With warm, sun-filled days, I am weeding. My yard is a standard suburb lot, unusual for its many trees, a mini forest surrounding my home.
And with this natural beauty, I plant annual flowers in pots around the yard and delight in the robust perennials.
And I weed.
I find the sun and fresh air lift my mood.
I also notice that my mind calms as I routinely pull weeds between brick walkways and along the driveway.
I am also aware that some plants are plants when they grow where I want them to grow. The same plants are weeds when they volunteer in a place I don’t want them to grow.
This reminds me of thought, our thinking process.
Some thoughts are appropriate at a certain time and place, and the very same thoughts can feel invasive and irritating at another.
For example, an appropriate thought could be, “Oh, I made a mistake, and I need to apologize.” While that thought may induce a sense of guilt, it also allows responsibility, and that is a lovely human trait, responsibility. Knowing I recognize my mistake is a positive thought, allows me to be human like everyone else on the planet, and gives me the opportunity to take responsibility and learn from it. It’s like planting a dahlia in the right place, enough sun and enough shade. On the other hand, the thought, “Oh, I made a mistake, and I need to apologize,” when a home-cooked meal doesn’t turn out quite right, and the recipient of that meal becomes angry and verbally aggressive. That thought is a little weed. It doesn’t need to be in the mind. Not all meals are perfect, and that’s okay.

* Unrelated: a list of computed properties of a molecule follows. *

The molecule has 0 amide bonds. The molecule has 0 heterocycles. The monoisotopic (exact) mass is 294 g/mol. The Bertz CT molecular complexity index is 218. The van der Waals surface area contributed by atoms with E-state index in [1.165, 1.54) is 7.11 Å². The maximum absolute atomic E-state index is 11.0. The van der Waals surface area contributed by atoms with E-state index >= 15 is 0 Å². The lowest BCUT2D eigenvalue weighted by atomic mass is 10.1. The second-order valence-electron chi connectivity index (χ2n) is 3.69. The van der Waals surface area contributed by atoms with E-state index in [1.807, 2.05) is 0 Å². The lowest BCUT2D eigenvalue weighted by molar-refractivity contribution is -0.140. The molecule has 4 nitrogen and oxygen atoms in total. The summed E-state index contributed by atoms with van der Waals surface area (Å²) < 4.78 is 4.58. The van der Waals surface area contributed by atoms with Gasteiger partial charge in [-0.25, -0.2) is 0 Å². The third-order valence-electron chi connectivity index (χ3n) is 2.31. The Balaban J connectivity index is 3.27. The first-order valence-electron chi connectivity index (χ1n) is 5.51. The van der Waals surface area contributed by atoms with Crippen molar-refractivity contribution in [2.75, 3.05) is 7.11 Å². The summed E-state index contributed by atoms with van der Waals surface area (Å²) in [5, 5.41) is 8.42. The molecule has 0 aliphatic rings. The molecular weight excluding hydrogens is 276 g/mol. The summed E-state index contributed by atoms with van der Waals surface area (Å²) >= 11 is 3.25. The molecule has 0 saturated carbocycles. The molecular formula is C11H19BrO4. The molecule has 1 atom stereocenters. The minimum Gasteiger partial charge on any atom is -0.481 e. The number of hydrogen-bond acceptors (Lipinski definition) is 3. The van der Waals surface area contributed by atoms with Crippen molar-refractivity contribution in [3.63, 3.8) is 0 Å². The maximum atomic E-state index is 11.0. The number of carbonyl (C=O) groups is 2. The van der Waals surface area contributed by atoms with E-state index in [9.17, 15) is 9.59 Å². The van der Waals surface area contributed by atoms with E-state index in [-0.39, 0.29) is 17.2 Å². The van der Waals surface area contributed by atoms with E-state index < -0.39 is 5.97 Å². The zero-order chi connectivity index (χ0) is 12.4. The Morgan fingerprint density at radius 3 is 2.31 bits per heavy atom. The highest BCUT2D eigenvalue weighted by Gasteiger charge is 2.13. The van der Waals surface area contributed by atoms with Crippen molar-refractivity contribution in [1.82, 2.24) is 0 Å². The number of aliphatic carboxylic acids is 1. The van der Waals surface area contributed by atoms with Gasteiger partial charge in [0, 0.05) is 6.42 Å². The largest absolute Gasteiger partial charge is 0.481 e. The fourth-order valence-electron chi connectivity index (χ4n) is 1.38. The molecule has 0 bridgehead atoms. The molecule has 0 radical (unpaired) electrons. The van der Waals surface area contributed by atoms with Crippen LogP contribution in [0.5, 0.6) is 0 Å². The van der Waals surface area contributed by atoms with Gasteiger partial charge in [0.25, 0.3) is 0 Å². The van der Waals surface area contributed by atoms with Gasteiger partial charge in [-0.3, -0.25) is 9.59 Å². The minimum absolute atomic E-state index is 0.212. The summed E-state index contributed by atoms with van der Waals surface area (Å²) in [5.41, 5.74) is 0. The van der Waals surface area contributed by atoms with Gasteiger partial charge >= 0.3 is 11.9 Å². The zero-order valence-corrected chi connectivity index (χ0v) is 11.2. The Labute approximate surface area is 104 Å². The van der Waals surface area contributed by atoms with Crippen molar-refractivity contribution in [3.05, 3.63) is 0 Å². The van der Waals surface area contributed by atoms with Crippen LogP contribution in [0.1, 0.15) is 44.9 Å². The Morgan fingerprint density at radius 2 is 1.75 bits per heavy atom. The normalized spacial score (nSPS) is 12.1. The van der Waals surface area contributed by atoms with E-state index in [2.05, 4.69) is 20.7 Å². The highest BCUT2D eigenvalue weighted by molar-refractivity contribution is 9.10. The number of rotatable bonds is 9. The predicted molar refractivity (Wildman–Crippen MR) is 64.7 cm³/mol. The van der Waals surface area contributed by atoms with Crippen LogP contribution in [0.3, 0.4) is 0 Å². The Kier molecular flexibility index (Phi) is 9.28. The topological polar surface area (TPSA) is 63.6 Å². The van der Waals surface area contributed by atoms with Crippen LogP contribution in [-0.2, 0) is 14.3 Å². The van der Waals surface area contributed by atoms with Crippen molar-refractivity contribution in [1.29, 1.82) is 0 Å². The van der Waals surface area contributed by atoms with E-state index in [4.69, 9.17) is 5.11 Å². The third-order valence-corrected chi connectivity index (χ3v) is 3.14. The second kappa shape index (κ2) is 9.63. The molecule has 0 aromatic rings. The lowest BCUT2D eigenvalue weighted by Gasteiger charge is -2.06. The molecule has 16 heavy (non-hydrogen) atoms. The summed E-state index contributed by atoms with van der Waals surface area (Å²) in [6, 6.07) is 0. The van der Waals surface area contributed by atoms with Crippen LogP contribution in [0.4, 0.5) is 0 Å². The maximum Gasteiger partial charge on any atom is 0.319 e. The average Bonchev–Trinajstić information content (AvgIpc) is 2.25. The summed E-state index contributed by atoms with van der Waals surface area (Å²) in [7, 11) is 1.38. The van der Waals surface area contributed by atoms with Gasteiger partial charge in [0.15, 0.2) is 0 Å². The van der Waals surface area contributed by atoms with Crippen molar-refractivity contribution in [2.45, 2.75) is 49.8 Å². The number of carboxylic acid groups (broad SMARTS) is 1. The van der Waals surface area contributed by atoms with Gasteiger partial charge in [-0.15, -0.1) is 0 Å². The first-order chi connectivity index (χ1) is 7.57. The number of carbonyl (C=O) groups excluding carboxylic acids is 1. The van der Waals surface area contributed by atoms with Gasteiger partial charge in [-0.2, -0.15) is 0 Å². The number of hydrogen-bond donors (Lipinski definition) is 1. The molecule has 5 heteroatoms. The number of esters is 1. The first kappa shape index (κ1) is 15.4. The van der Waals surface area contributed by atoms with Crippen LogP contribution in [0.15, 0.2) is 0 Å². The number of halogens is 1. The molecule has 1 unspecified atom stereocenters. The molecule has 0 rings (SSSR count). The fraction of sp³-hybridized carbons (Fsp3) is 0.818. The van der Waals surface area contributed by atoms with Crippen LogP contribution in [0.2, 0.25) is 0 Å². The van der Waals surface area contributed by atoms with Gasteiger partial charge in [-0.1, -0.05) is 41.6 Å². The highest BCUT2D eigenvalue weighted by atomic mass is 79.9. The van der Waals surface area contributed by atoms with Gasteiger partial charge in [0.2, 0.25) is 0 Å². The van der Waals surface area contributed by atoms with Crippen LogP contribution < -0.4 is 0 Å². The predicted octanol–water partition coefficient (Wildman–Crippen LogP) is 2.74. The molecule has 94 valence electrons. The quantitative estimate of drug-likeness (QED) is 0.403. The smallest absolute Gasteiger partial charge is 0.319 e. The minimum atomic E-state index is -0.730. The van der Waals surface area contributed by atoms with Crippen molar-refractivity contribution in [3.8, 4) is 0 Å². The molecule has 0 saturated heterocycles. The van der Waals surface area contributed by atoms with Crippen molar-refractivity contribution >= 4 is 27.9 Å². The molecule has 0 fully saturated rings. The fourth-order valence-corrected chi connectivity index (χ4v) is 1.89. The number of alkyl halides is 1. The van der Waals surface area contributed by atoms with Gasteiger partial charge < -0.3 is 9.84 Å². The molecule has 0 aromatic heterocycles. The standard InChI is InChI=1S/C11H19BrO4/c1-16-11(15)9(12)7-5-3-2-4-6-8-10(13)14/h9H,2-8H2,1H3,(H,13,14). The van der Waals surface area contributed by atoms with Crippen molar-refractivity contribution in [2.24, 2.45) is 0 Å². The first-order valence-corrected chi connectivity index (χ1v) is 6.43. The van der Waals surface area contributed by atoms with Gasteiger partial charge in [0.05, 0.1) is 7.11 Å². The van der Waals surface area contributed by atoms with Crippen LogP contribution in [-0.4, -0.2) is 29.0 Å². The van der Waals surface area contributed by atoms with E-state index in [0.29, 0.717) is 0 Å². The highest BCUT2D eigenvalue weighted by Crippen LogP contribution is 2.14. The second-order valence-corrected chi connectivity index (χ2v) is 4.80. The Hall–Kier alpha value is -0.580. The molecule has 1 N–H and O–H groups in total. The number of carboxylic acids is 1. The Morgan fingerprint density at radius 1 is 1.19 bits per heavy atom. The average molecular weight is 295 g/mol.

Feeling guilty and responsible for someone else’s anger becomes a weed and comes at the wrong time in the wrong place. In this case, the recipient of the meal should apologize for being angry and abusive.
Thoughts come and go, just like flowers and weeds. We can mistake a weed thought for a flower. Am I responsible for someone else’s inappropriate behavior? No. I am not. So I can recognize the thought, sigh, and pull that weed thought out by the root.